Hands glide across piano keys and trumpet valves fill the room with sweet, soulful melodies. The smooth rhythms of jazz fill the band hall, turning it into a lively jazz club. Students are fully immersed in their music, putting air into their horns and pulling heart out of them.
The jazz band is composed of students who voluntarily rehearse outside of school once a week. Junior pianist Bret Ramirez said jazz band is for students who want to perform and enjoy music in various styles.
“Jazz is a lot of making up stuff,” Ramirez said. “I have fun playing in different styles like blues and jazz of course. It’s one of the most creative forms of performing music. There are no set rules or exact notes you have to play, especially not in piano or as a soloist. You can make it up, or improvise. It’s cool.”
Ramirez performed with the UIL all-region jazz band in March.
“I had to play three piano etudes in different styles for my audition for all-region jazz,” Ramirez said. “I found out I got first, and they welcomed me. There were six saxophones and every one of them could solo like a boss. It was insane. Everyone there could play really really well, and it came together very quickly. It was how I would imagine a real jazz setup to be like when they perform in a professional setting.”
Canyon High’s jazz band performed at the band’s annual Christmas concert and competed at the UIL Solo and Ensemble contest in January.
“One thing I find cool is that we only rehearse one day a week, and we are able to play some pretty cool music,” jazz band sponsor and director Luis Hernandez said. “Some of it is fairly easy, but I’m also looking at a piece right now which will challenge them a lot. At the UIL contest, the jazz band received a first division so we were pretty happy about that, even though we were missing three or four people to the flu, including our trap set player. It was pretty interesting, but we did it, which is impressive.”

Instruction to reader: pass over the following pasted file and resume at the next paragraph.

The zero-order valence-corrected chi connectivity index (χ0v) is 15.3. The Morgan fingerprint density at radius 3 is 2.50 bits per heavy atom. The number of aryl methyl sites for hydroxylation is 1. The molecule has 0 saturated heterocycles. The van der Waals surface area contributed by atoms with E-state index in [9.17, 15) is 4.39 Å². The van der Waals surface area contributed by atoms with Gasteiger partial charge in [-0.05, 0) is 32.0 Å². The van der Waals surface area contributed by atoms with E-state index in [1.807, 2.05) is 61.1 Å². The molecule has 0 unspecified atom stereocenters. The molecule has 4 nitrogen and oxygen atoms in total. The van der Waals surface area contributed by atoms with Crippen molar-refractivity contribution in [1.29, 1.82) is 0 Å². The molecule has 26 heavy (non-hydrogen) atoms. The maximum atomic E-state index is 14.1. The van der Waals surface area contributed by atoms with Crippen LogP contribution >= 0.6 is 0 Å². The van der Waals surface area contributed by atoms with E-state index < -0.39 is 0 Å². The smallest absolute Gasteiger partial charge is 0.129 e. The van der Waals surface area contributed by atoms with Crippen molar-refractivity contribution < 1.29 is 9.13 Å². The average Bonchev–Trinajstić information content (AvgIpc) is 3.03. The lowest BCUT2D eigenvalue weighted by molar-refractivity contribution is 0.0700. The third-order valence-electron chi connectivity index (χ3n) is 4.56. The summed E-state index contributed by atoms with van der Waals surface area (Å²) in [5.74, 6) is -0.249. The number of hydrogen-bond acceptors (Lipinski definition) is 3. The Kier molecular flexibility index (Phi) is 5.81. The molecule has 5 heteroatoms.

Hernandez said jazz band is used as a vehicle to introduce students to different styles of playing and rehearsing.
“We want to get them to play completely different styles of music than what they run into in concert band or marching band for that matter,” Hernandez said. “With jazz band, there is a lot more variety in the styles of music. You have blues, you have rock, you have Latin rock; there are so many different things which require different types of playing. The main thing required of a jazz musician is flexibility. They have to be able to play different styles from one piece to another.”
Junior Wade House said he joined jazz band to apply himself on trumpet, which is not his primary instrument.
“I play French horn during concert season and during the marching season, French horn players play mellophone,” House said. “The mellophone has the same fingerings as trumpet and so if you can play mellophone, you can play trumpet and vice versa. But I actually taught myself how to play trumpet the summer before high school. I liked it a lot, and I wanted to play more of it. I wanted to apply myself, and that’s why I did it. I really enjoyed it and wanted to do something different.”
House said he loves the freedom jazz gives musicians.
“There are no rules in art,” House said. “That’s what art is. It’s your creation and your heart. Jazz is going past the margin of what traditional music is considered. In jazz you have a lot more freedom and more creativity in that. That’s what makes it different. You don’t know what to expect. You can listen to countless different versions of the same song and people will do different things and it will sound different.”
The jazz band will perform at the band’s final concert May 16.
“Jazz band is for people who want something a little bit different,” House said. “Concert band is not enough for them and they want something beyond just notes on a page. Jazz is more about feeling. There are more solos, improvisation, and stuff like that. In jazz there is a lot more that you feel, rather than just play. There’s a lot of that in concert band too, but that’s what jazz band was founded upon.”